We can all agree that this year has been an exceptionally weird one. Usually, the run-up to the year end’s festivities is cause for excitement, and while I – like countless others – will be happy to see the back of 2020, I can’t say that I’m exactly ‘looking forward’ to what 2021 might bring. Christmas, New Year and beyond are all clouded in uncertainty.
One thing about Christmas that is certain is we’ll be able to watch Soul, and Burrow (the short that was supposed to precede it in theatres).
Pixar have done a really profound thing by releasing Soul on Disney+ on Christmas Day. Not only are its themes – chasing dreams and celebrating life – a wonderful reminder of what lies ahead for all of us, but it’s given us something to look forward to. December 25th may be full of doubt and worry for a lot of people this year, but the release of Soul is something we can count on to bring people together.
We were lucky enough to attend a digital press conference for Soul earlier this year, and it was inspiring to be in the (virtual) company of such talented filmmakers, producers, and actors. Pete Docter revealing a lovely sketch of the interviewer right before the conference ended may have been the highlight. He’d been secretly working on it throughout the conference.
Soul is something to look forward to this festive season. We’ll leave you with some facts we learnt during the press conference that will hopefully help make the thought of Christmas a little easier for some of you.
1. The counsellors in The Great Before are based on simple, twisted wires
The Great Before is where all souls are formed and shaped before they’re ready to move on to Earth. Pete Docter remarked “We figured if the souls just ran amok, no one would ever get born. It would just be bedlam up there. So they need a little bit of steering.”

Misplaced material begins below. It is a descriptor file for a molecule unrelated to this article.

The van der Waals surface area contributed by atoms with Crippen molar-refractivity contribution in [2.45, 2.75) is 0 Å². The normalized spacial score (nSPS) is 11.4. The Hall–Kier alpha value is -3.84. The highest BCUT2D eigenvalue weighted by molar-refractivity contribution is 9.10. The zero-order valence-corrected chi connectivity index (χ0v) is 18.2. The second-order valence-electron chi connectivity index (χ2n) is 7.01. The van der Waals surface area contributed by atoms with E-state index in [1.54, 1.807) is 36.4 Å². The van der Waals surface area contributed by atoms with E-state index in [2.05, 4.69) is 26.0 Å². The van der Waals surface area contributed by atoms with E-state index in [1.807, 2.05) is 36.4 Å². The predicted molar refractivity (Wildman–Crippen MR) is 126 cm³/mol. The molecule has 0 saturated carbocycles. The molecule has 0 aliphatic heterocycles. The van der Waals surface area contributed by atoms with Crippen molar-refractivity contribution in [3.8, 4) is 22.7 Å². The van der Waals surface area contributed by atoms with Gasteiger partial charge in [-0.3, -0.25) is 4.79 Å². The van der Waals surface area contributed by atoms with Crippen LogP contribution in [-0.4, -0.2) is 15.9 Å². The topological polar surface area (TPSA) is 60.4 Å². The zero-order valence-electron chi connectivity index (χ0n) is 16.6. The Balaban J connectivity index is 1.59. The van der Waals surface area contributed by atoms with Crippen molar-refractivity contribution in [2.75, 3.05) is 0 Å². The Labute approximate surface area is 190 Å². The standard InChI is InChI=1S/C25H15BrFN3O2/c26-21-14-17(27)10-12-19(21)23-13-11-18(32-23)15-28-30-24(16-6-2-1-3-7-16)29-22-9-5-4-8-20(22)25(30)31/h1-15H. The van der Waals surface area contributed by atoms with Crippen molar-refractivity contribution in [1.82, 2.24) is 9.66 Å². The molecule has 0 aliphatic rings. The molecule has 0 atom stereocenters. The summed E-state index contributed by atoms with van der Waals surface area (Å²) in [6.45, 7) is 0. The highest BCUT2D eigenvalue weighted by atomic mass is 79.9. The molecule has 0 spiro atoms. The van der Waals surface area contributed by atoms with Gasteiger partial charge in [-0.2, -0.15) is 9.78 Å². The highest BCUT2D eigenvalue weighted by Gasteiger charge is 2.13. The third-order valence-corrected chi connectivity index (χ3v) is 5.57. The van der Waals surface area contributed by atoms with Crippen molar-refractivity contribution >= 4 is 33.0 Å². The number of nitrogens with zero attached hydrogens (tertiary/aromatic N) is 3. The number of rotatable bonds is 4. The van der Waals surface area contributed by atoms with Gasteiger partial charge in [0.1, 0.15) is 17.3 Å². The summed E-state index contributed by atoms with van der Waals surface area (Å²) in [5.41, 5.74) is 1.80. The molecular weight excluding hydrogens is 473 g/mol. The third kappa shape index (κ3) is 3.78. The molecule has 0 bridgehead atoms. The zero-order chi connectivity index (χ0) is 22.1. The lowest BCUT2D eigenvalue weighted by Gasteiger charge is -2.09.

That’s where the counsellors come in! They almost take on the role of kindergarten teachers. They’re totally unique looking – very different from the design of the individual souls, and very different from humans too. The Great Before could be described as quite ‘minimalistic’ and abstract, and the counsellors fit right in with that aesthetic. They’re based off of wire models shaped slightly to resemble a human face, but just wait until you see how they’re animated! It’s mesmerising. They’re apparently one of the most tricky character designs that Pixar has faced yet. Also – they’re pretty much all called Jerry.
2. The settings in The Great Before had some unusual inspirations
Because the world of souls is suitably very abstract and philosophical, it was difficult to settle on a ‘look’ for The Great Before. The filmmakers tried taking inspiration from Ancient Greece, but that ended up being too “culturally specific” – The Great Before needed to be more universal. So they turned to – World’s Fair photos from the 1940s! Of course. It does kind of make sense though: it’s abstract, timeless, and borrows from all sorts of different cultures.
3. How Pixar made sure their first movie featuring a black protagonist was authentic
Soul wasn’t always going to be about a jazz musician. They wanted a passionate lead who was figuring out what to do with his life and how to pursue his dreams. Joe was a scientist, an artist, and an actor before they settled on jazz. And once they knew he was going to play jazz – music that originated from black communities in New Orleans – they realised he had to be black.
Kemp Powers and a whole team of other consultants were brought on board to make sure the film was as authentic as possible. And this was absolutely the right move – Soul oozes authenticity. Black employees at Pixar were also brought together to create a trust and were involved in the making of the film at every step.
Kemp Powers recalled that when Pixar first asked him for his involvement, he pointed out:
Tags: kemp powers, Pete Docter, soul Last modified: December 21, 2020
“You know that I’m gonna be pushing for, like, a lot of black stuff. Because I can’t help myself … our culture is amazing. And, a lot of people, particularly in Hollywood, will tell you that, in order to appeal to a wide audience, you want to get away from that. And I feel the opposite. I feel, like, there is universality by going for the hyper-specificity.”